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MUMBAI : Some of the stressed companies that qualified for debt recast under the central bank’s resolution framework may struggle to meet the K.V. Kamath committee’s financial parameters within the extended deadline, banks with large exposures to these firms said.

The companies may need more time to sell their assets and pay down their debt because of the covid pandemic and an economic downturn, the lenders said. What these companies need, bankers said, is more hand-holding to help tide them over this period.

In its policy meeting held last week, RBI extended the deadline for stressed companies to meet the parameters related to operational performance to 1 October 2022. However, it asked companies to comply with the parameters of ‘total outside liabilities’/‘adjusted total net worth’, which reflect the debt-equity mix, by the earlier deadline of 31 March 2022.

“Some of the financial parameters related to operational performance are quite strict and may be difficult to comply with. Many companies have been unable to monetize their assets as part of the restructuring plan due to the impact of the second covid wave. The second wave has impacted the already stressed corporates," said a senior banker with a large public sector bank, who asked not to be named.

Banks had referred nine large corporate loan restructuring proposals to a committee set up by RBI under its resolution framework. Some large cases, such as Shapoorji Pallonji and Future Group, were approved for one-time restructuring under the five-member committee headed by Kamath.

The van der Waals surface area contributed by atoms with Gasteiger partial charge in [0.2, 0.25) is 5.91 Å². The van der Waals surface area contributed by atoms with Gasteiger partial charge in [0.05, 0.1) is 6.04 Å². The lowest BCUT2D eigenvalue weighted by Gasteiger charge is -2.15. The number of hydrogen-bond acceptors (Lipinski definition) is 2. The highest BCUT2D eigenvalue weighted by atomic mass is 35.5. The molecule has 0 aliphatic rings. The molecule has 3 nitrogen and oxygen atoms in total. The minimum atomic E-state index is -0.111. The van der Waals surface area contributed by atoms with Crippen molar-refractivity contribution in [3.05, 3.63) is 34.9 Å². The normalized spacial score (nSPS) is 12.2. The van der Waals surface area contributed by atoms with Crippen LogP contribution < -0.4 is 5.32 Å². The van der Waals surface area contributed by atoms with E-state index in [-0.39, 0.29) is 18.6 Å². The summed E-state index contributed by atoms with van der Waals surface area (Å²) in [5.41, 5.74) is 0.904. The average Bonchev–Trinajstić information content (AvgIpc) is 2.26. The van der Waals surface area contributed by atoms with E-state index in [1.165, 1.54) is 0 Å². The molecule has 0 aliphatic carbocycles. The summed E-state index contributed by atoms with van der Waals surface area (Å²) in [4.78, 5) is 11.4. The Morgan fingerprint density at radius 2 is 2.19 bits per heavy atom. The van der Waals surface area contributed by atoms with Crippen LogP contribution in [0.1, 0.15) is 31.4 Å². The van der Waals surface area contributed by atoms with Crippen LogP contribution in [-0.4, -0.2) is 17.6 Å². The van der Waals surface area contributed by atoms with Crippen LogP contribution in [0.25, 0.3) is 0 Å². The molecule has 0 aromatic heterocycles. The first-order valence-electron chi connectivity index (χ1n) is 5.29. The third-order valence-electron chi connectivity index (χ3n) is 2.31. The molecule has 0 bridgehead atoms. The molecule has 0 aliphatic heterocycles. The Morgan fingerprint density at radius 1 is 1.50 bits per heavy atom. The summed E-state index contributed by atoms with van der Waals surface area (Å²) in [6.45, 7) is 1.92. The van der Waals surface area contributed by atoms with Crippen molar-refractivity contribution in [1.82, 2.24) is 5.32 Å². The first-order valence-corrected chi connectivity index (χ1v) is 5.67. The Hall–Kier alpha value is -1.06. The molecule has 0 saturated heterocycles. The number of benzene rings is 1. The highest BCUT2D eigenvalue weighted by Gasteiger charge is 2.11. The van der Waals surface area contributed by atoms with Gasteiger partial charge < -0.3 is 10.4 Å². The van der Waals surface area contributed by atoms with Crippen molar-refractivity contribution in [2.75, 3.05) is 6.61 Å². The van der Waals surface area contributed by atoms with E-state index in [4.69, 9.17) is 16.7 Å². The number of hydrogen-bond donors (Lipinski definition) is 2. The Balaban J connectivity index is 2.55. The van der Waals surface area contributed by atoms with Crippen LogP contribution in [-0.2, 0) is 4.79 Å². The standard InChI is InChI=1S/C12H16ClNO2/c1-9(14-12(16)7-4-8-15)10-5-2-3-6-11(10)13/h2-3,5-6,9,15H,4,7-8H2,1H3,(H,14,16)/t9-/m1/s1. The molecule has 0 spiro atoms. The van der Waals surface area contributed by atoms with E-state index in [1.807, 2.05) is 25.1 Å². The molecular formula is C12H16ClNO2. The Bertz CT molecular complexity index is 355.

In August last year, RBI permitted one-time restructuring of corporate advances and personal loans amid concerns of a spike in bad loans due to the pandemic. To deal with the corporate restructuring, RBI appointed the Kamath committee, which recommended sector-specific financial parameters that would serve as boundary conditions for the resolution plan.

The committee specified different thresholds across 26 sectors impacted by the pandemic. They include total outside liabilities/adjusted tangible net worth, total debt/Ebitda, current ratio, debt service coverage ratio and average debt service coverage ratio. It was tasked with clearing large restructuring proposals involving a debt of more than 1,500 crore.

Another senior banker said banks sought some relaxation from RBI for borrowers impacted by the second wave. However, the regulator ignored these suggestions as they felt the impact has not been severe.

In last week’s policy, deputy governor M.K. Jain said RBI has noted the rising stress among retail and small borrowers. But, he added, the sector is well capitalized and, “Yes, there is visibility on a little bit of stress from the past data, but definitely it’s not alarming. We are constantly engaged with the regulated entities, particularly the outlier banks and the outlier NBFCs (non-banking financial companies), and we also conduct stress tests."

According to the RBI’s Financial Stability Report of July 2021, the share of large borrowers in the aggregate loan portfolio of banks stood at 52.7% in March 2021, but they account for a share of 77.9% of the total gross non-performing assets (up from 73.5% in September 2020)

Some bankers said large companies were not as severely hit by the second wave as retail and SME segments. “When you do some restructuring, certain financial covenants would be adhered to in some time. Given the second wave, there may be a postponement in meeting some parameters. The fundamental cause of restructuring when it comes to large corporates has not been impacted. To my mind, what has been done should be okay," said Sanjiv Chadha, managing director and chief executive officer, Bank of Baroda.

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